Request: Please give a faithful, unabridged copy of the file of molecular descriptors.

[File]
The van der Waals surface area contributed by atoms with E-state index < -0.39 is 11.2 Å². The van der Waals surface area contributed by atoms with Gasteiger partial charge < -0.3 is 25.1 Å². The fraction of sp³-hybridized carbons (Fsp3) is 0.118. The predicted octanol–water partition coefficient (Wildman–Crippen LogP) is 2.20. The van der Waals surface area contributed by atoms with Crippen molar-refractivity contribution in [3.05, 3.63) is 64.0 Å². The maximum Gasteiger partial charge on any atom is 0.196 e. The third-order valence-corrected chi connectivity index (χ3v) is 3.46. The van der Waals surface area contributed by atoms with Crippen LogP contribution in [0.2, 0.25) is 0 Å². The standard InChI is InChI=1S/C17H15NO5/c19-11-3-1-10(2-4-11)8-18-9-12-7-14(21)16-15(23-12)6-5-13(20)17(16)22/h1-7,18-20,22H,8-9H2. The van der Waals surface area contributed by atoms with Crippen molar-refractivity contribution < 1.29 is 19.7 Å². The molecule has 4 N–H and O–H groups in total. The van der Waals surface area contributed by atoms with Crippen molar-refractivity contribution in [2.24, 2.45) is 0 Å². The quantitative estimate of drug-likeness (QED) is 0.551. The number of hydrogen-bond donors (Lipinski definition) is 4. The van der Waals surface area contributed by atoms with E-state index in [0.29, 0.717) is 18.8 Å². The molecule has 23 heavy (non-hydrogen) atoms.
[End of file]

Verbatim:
The van der Waals surface area contributed by atoms with E-state index < -0.39 is 11.2 Å². The van der Waals surface area contributed by atoms with Gasteiger partial charge < -0.3 is 25.1 Å². The fraction of sp³-hybridized carbons (Fsp3) is 0.118. The predicted octanol–water partition coefficient (Wildman–Crippen LogP) is 2.20. The van der Waals surface area contributed by atoms with Crippen molar-refractivity contribution in [3.05, 3.63) is 64.0 Å². The maximum Gasteiger partial charge on any atom is 0.196 e. The third-order valence-corrected chi connectivity index (χ3v) is 3.46. The van der Waals surface area contributed by atoms with Crippen LogP contribution in [0.2, 0.25) is 0 Å². The standard InChI is InChI=1S/C17H15NO5/c19-11-3-1-10(2-4-11)8-18-9-12-7-14(21)16-15(23-12)6-5-13(20)17(16)22/h1-7,18-20,22H,8-9H2. The van der Waals surface area contributed by atoms with Crippen molar-refractivity contribution < 1.29 is 19.7 Å². The molecule has 4 N–H and O–H groups in total. The van der Waals surface area contributed by atoms with Crippen molar-refractivity contribution in [2.24, 2.45) is 0 Å². The quantitative estimate of drug-likeness (QED) is 0.551. The number of hydrogen-bond donors (Lipinski definition) is 4. The van der Waals surface area contributed by atoms with E-state index in [0.29, 0.717) is 18.8 Å². The molecule has 23 heavy (non-hydrogen) atoms.